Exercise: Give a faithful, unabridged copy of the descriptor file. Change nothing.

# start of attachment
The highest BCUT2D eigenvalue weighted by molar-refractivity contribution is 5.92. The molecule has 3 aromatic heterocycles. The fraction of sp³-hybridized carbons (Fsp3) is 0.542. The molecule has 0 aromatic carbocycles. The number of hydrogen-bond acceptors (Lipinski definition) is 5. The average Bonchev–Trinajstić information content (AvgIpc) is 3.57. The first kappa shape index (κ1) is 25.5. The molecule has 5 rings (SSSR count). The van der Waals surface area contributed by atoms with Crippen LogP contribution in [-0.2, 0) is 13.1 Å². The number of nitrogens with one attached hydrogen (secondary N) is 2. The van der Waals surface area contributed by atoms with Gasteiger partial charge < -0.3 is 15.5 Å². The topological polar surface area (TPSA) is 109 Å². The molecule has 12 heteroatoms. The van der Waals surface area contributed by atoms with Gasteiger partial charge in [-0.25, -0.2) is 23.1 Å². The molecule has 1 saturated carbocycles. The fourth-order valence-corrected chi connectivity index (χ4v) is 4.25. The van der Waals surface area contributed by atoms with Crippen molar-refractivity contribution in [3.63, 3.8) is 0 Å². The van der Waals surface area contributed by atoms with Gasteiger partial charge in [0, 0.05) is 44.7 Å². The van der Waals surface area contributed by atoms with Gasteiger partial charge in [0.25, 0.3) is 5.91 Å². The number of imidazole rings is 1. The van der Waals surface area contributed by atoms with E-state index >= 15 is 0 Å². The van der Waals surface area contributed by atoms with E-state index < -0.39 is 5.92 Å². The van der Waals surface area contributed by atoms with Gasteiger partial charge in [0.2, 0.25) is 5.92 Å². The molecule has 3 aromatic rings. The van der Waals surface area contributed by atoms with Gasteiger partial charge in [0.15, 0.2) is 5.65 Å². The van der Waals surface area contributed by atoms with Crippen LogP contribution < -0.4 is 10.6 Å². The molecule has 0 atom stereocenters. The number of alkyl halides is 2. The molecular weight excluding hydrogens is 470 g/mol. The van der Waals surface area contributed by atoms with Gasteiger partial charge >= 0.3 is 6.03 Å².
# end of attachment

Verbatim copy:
The highest BCUT2D eigenvalue weighted by molar-refractivity contribution is 5.92. The molecule has 3 aromatic heterocycles. The fraction of sp³-hybridized carbons (Fsp3) is 0.542. The molecule has 0 aromatic carbocycles. The number of hydrogen-bond acceptors (Lipinski definition) is 5. The average Bonchev–Trinajstić information content (AvgIpc) is 3.57. The first kappa shape index (κ1) is 25.5. The molecule has 5 rings (SSSR count). The van der Waals surface area contributed by atoms with Crippen LogP contribution in [-0.2, 0) is 13.1 Å². The number of nitrogens with one attached hydrogen (secondary N) is 2. The van der Waals surface area contributed by atoms with Gasteiger partial charge < -0.3 is 15.5 Å². The topological polar surface area (TPSA) is 109 Å². The molecule has 12 heteroatoms. The van der Waals surface area contributed by atoms with Gasteiger partial charge in [-0.25, -0.2) is 23.1 Å². The molecule has 1 saturated carbocycles. The fourth-order valence-corrected chi connectivity index (χ4v) is 4.25. The van der Waals surface area contributed by atoms with Crippen molar-refractivity contribution in [3.63, 3.8) is 0 Å². The van der Waals surface area contributed by atoms with Gasteiger partial charge in [0, 0.05) is 44.7 Å². The van der Waals surface area contributed by atoms with Gasteiger partial charge in [0.25, 0.3) is 5.91 Å². The number of imidazole rings is 1. The van der Waals surface area contributed by atoms with E-state index >= 15 is 0 Å². The van der Waals surface area contributed by atoms with E-state index < -0.39 is 5.92 Å². The van der Waals surface area contributed by atoms with Gasteiger partial charge in [0.2, 0.25) is 5.92 Å². The molecule has 3 aromatic rings. The van der Waals surface area contributed by atoms with Gasteiger partial charge in [0.15, 0.2) is 5.65 Å². The van der Waals surface area contributed by atoms with Crippen LogP contribution < -0.4 is 10.6 Å². The molecule has 0 atom stereocenters. The number of alkyl halides is 2. The molecular weight excluding hydrogens is 470 g/mol. The van der Waals surface area contributed by atoms with Gasteiger partial charge >= 0.3 is 6.03 Å².